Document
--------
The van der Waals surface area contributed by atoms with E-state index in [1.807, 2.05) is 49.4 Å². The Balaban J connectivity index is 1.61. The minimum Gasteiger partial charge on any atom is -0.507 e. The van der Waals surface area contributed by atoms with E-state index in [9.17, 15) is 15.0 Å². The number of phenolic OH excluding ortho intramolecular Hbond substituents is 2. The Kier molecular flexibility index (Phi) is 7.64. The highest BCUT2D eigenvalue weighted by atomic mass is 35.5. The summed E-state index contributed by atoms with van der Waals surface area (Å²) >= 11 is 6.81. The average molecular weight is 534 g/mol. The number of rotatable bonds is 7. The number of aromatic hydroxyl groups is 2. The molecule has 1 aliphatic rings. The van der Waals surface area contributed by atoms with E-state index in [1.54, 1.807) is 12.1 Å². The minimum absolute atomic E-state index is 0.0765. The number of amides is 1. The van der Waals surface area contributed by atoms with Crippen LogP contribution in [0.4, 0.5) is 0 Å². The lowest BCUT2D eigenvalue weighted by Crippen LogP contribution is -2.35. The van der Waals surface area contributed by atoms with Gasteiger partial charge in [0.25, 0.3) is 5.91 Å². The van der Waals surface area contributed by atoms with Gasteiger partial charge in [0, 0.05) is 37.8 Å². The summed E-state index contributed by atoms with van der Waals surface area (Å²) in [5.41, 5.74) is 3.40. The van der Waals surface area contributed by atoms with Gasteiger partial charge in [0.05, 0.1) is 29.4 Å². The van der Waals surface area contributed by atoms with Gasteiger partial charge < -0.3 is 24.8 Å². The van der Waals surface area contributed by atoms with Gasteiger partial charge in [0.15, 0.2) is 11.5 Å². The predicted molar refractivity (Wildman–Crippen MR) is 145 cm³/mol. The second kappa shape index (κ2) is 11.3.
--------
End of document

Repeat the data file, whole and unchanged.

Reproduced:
The van der Waals surface area contributed by atoms with E-state index in [1.807, 2.05) is 49.4 Å². The Balaban J connectivity index is 1.61. The minimum Gasteiger partial charge on any atom is -0.507 e. The van der Waals surface area contributed by atoms with E-state index in [9.17, 15) is 15.0 Å². The number of phenolic OH excluding ortho intramolecular Hbond substituents is 2. The Kier molecular flexibility index (Phi) is 7.64. The highest BCUT2D eigenvalue weighted by atomic mass is 35.5. The summed E-state index contributed by atoms with van der Waals surface area (Å²) >= 11 is 6.81. The average molecular weight is 534 g/mol. The number of rotatable bonds is 7. The number of aromatic hydroxyl groups is 2. The molecule has 1 aliphatic rings. The van der Waals surface area contributed by atoms with E-state index in [1.54, 1.807) is 12.1 Å². The minimum absolute atomic E-state index is 0.0765. The number of amides is 1. The van der Waals surface area contributed by atoms with Crippen LogP contribution in [0.4, 0.5) is 0 Å². The lowest BCUT2D eigenvalue weighted by Crippen LogP contribution is -2.35. The van der Waals surface area contributed by atoms with Gasteiger partial charge in [0.25, 0.3) is 5.91 Å². The van der Waals surface area contributed by atoms with Gasteiger partial charge in [0, 0.05) is 37.8 Å². The summed E-state index contributed by atoms with van der Waals surface area (Å²) in [5.41, 5.74) is 3.40. The van der Waals surface area contributed by atoms with Gasteiger partial charge in [0.05, 0.1) is 29.4 Å². The van der Waals surface area contributed by atoms with Gasteiger partial charge < -0.3 is 24.8 Å². The van der Waals surface area contributed by atoms with Gasteiger partial charge in [0.15, 0.2) is 11.5 Å². The predicted molar refractivity (Wildman–Crippen MR) is 145 cm³/mol. The second kappa shape index (κ2) is 11.3.